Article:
Thursday, January 17, 2019

Kidd on GW's Faith

From this post in 2017, Thomas Kidd examines "Ron Chernow’s extraordinary 2010 biography of Washington" and makes some observations about George Washington's faith. A taste:
For his own part, Washington’s Anglican faith was moderate and utterly reserved. That is how we should account for Washington’s irregular church attendance and his failure to take communion, Chernow explains. He never liked to make a public show of his own faith. This is also the reason why Chernow doubts that Washington was ever seen praying as depicted in the popular painting “George Washington in Prayer at Valley Forge.”
“The reason to doubt the story’s veracity is not Washington’s lack of faith,” Chernow writes, “but the typically private nature of his devotions.” Chernow’s portrayal of Washington’s near-secretive faith seems quite plausible, although it would still not account for Washington’s strange decision hardly ever to utter or write the name of Jesus Christ in his thousands of surviving letters and public statements.
Yes this is true. In the perhaps 20,000 pages of words that George Washington left us, the name "Jesus Christ" is mentioned only once by name and one other time by example. Both in public addresses written by aides, but given under Washington's hand. In none of Washington's private letters is the name or example of Jesus Christ invoked. Though more generic God words are replete throughout Washington's recorded public and private words.

Sunday, January 6, 2019

What Was Unique About the American Founding and Religion

The American founding had a number of novel things to it. Though it wasn't entirely novel. For instance, the American Revolution wasn't quite as novel as say, the French Revolution which it inspired. On religion (correct me if I am mistaken), every single modern Western European nation state at the time was in some way formally connected to an official Christian sect.

At the state level, America post founding still retained some "state established" churches, which were on their way out.

But at the federal level, there was nothing. George Washington, America's first President, was like many founders, formally/nominally affiliated with the Anglican then Episcopalian Church. "The Church of England" against which America had then separated.

When Washington spoke to the different religious "factions," he had a method of seeming to be all things to all people. For instance, recent events remind of us of Islam's place in the mind of America's founders. With the assistance of his Secretary of State, Thomas Jefferson, Washington delivered remarks to Morocco where he claimed to "adore" (his word) the same God as the Muslim leader.

Now, one could write this off as something "diplomatic." Perhaps it was. It's certainly the kind of sentiment today that leaders in pluralistic societies use. But back then, before America, every single head of state was connected to an official church. And it was expected that in their public utterances, they would endorse that particular brand of faith. Not generic, bridge building, monotheism.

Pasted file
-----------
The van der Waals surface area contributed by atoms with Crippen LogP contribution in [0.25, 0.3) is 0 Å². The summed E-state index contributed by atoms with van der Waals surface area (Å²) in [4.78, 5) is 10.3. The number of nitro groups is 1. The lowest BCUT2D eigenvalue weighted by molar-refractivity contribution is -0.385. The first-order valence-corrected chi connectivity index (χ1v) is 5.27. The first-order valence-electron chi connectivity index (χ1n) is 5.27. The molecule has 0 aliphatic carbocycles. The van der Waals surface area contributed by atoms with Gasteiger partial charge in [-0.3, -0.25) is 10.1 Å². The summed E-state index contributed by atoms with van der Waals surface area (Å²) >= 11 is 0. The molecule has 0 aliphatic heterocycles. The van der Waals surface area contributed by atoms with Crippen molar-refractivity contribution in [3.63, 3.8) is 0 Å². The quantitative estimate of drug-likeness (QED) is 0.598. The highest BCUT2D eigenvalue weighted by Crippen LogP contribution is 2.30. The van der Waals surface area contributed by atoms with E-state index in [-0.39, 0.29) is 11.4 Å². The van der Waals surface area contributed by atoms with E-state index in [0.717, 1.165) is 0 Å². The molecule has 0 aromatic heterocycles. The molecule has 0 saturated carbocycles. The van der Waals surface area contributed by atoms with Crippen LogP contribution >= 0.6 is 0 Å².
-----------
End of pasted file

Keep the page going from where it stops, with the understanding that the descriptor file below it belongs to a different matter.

That's something that arguably Washington and the other early American Presidents invented. And perhaps they were so effective at it because such a sentiment mirrored their privately held religious convictions which focused more on commonly held doctrines of monotheism and virtue, while if not downplaying, outright removing other more divisive sectarian "doctrine."

Friday, January 4, 2019

On "Jefferson's Qur'an"


Missing from the current "happy face" reporting on new congresspersons swearing in on "Jefferson's Qur'an" is that his 1734 translation by George Sale is accompanied by a preface that is highly critical of Islam as serious religion.



Image result for jefferson's koran



The Protestants alone are able to attack the Koran with success; and for them, I trust, Providence has reserved the glory of its overthrow.


and


...for how criminal soever Mohammed may have been in imposing a false religion on mankind...





The Qur'an of course, borrows liberally from the stories of the Bible and indeed contains many common sense truths of its own; thus the cover page itself quotes St. Augustine, "Nulla falsa doctrina est quae non aliquid veri permisceat," that is, “There is no false doctrine that does not contain some truth.”

So the front page of the very "Jefferson Qur'an" these folks are swearing upon calls its contents "false doctrine" mixed with some truth. The irony is complete. And so it goes also in our current world of "news": We may get the truth, but seldom the whole truth.

Full text here, courtesy of Gutenberg.org.





Jefferson's Koran

So Rep.-elect Rashida Tlaib (D-Mich.) will be sworn in using Thomas Jefferson's copy of the Koran. There is a myth going around that Jefferson owned a copy of that book because he wanted to better understand the enemy.

The problem with this claim is that it is not true. I've studied the Founding record meticulously and found NO evidence that Jefferson was interested in the Koran because he saw Islam as an ENEMY faith or to better understand a threat.

That's not to say that certain Islamic forces didn't cause threats and other problems for Jefferson and other Founders. The best someone like Robert Spencer could argue is that the Founding Fathers were naive for NOT concluding Islam qua Islam was a threat.

Read the Treaty of Tripoli where the Founders conceded the American government was not in any sense founded on the Christian religion and as such they sought peaceful relations with Muslims.

Jefferson, J. Adams, Franklin and Washington all thought Jews, Christians and Muslims worshipped the same God. The Founding Fathers arguably saw Roman Catholicism as more of a threat than Islam. And they were far more concerned with the persecution and bloodshed that in-fights among Christian sects had been causing than from Islam.